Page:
Browse the Genome Browser mailing list.
See also the Open Helix tutorial and training materials.
Questions and feedback are welcome.
As vertebrate genome sequences near completion and research re-focuses on their analysis, the issue of effective sequence display becomes critical: it is not helpful to have 3 billion letters of genomic DNA shown as plain text! As an alternative, the UCSC Genome Browser provides a rapid and reliable display of any requested portion of genomes at any scale, together with dozens of aligned annotation tracks (known genes, predicted genes, ESTs, mRNAs, CpG islands, assembly gaps and coverage, chromosomal bands, mouse homologies, and more). Half of the annotation tracks are computed at UCSC from publicly available sequence data. The remaining tracks are provided by collaborators worldwide. Users can also add their own custom tracks to the browser for educational or research purposes.
The Genome Browser stacks annotation tracks beneath genome coordinate positions, allowing rapid visual correlation of different types of information. The user can look at a whole chromosome to get a feel for gene density, open a specific cytogenetic band to see a positionally mapped disease gene candidate, or zoom in to a particular gene to view its spliced ESTs and possible alternative splicing. The Genome Browser itself does not draw conclusions; rather, it collates all relevant information in one location, leaving the exploration and interpretation to the user.
The Genome Browser supports text and sequence based searches that provide quick, precise access to any region of specific interest. Secondary links from individual entries within annotation tracks lead to sequence details and supplementary off-site databases. To control information overload, tracks need not be displayed in full. Tracks can be hidden, collapsed into a condensed or single-line display, or filtered according to the user's criteria. Zooming and scrolling controls help to narrow or broaden the displayed chromosomal range to focus on the exact region of interest. Clicking on an individual item within a track opens a details page containing a summary of properties and links to off-site repositories such as PubMed, GenBank, Entrez, and OMIM. The page provides item-specific information on position, cytoband, strand, data source, and encoded protein, mRNA, genomic sequence and alignment, as appropriate to the nature of the track.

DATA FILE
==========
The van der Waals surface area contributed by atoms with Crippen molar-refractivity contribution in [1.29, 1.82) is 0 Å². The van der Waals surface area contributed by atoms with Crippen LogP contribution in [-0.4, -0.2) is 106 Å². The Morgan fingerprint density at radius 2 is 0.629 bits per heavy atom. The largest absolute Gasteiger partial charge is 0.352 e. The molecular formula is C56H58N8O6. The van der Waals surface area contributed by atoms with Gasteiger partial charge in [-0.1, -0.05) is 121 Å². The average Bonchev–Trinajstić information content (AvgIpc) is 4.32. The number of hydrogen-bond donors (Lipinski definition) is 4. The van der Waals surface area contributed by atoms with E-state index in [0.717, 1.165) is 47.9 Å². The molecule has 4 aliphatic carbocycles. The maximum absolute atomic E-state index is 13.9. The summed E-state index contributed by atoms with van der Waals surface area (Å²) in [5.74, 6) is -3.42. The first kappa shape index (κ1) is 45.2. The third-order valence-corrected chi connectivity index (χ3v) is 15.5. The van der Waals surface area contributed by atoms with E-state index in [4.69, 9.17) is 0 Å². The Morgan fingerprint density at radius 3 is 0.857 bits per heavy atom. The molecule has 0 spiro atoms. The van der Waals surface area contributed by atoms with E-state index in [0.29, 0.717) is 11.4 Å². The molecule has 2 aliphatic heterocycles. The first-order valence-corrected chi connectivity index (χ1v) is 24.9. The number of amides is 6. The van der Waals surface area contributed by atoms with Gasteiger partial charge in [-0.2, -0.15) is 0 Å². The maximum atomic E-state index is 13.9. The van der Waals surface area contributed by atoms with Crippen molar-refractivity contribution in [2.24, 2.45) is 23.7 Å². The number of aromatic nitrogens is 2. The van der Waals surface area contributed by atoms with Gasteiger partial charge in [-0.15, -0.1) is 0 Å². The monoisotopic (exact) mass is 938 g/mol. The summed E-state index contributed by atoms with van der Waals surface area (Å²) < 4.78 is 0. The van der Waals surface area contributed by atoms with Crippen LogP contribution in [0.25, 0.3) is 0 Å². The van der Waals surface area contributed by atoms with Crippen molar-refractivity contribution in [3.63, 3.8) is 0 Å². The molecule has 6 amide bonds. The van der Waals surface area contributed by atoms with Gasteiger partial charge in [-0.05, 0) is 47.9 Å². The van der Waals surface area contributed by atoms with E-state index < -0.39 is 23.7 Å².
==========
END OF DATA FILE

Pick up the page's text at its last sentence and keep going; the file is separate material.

A blue navigation bar at the top of the browser provides links to several other tools and data sources. For instance, under the "View" menu, the "DNA" link enables the user to view the raw genomic DNA sequence for the coordinate range displayed in the browser window. This DNA can encode track features via elaborate text formatting options. Other links tie the Genome Browser to the BLAT alignment tool, provide access to the underlying relational database via the Table Browser, convert coordinates across different assembly dates, and open the window at the complementary Ensembl or NCBI Map Viewer annotation.
The browser data represents an immense collaborative effort involving thousands of people from the international biomedical research community. The UCSC Bioinformatics Group itself does no sequencing. Although it creates the majority of the annotation tracks in-house, the annotations are based on publicly available data contributed by many labs and research groups throughout the world. Several of the Genome Browser annotations are generated in collaboration with outside individuals or are contributed wholly by external research groups. UCSC's other major roles include building genome assemblies, creating the Genome Browser work environment, and serving it online. The majority of the sequence data, annotation tracks, and even software are in the public domain and are available for anyone to download.
In addition to the Genome Browser, the UCSC Genome Bioinformatics group provides several other tools for viewing and interpreting genome data: